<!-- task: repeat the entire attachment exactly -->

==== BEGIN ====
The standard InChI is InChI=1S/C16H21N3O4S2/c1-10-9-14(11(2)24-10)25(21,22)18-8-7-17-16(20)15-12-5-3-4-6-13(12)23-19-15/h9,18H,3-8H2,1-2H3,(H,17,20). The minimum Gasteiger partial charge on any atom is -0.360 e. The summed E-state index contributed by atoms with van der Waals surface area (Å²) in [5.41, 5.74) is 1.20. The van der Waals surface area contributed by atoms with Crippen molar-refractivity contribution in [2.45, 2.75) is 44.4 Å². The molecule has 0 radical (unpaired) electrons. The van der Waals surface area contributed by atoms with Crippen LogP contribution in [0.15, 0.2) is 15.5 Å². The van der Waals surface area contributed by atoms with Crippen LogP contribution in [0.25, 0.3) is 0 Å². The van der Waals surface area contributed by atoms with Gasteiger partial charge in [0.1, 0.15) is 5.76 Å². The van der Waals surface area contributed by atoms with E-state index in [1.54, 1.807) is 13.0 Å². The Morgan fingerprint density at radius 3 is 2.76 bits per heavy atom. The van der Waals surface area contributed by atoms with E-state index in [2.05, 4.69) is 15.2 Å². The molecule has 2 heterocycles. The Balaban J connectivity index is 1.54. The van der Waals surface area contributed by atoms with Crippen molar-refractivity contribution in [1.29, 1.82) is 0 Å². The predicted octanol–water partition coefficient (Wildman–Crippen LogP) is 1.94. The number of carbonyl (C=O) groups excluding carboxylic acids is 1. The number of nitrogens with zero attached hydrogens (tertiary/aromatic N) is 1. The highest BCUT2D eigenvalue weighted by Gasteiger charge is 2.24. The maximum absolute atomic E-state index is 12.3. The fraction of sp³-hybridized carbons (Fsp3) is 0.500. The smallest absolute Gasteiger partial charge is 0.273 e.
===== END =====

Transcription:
The standard InChI is InChI=1S/C16H21N3O4S2/c1-10-9-14(11(2)24-10)25(21,22)18-8-7-17-16(20)15-12-5-3-4-6-13(12)23-19-15/h9,18H,3-8H2,1-2H3,(H,17,20). The minimum Gasteiger partial charge on any atom is -0.360 e. The summed E-state index contributed by atoms with van der Waals surface area (Å²) in [5.41, 5.74) is 1.20. The van der Waals surface area contributed by atoms with Crippen molar-refractivity contribution in [2.45, 2.75) is 44.4 Å². The molecule has 0 radical (unpaired) electrons. The van der Waals surface area contributed by atoms with Crippen LogP contribution in [0.15, 0.2) is 15.5 Å². The van der Waals surface area contributed by atoms with Crippen LogP contribution in [0.25, 0.3) is 0 Å². The van der Waals surface area contributed by atoms with Gasteiger partial charge in [0.1, 0.15) is 5.76 Å². The van der Waals surface area contributed by atoms with E-state index in [1.54, 1.807) is 13.0 Å². The Morgan fingerprint density at radius 3 is 2.76 bits per heavy atom. The van der Waals surface area contributed by atoms with E-state index in [2.05, 4.69) is 15.2 Å². The molecule has 2 heterocycles. The Balaban J connectivity index is 1.54. The van der Waals surface area contributed by atoms with Crippen molar-refractivity contribution in [1.29, 1.82) is 0 Å². The predicted octanol–water partition coefficient (Wildman–Crippen LogP) is 1.94. The number of carbonyl (C=O) groups excluding carboxylic acids is 1. The number of nitrogens with zero attached hydrogens (tertiary/aromatic N) is 1. The highest BCUT2D eigenvalue weighted by Gasteiger charge is 2.24. The maximum absolute atomic E-state index is 12.3. The fraction of sp³-hybridized carbons (Fsp3) is 0.500. The smallest absolute Gasteiger partial charge is 0.273 e.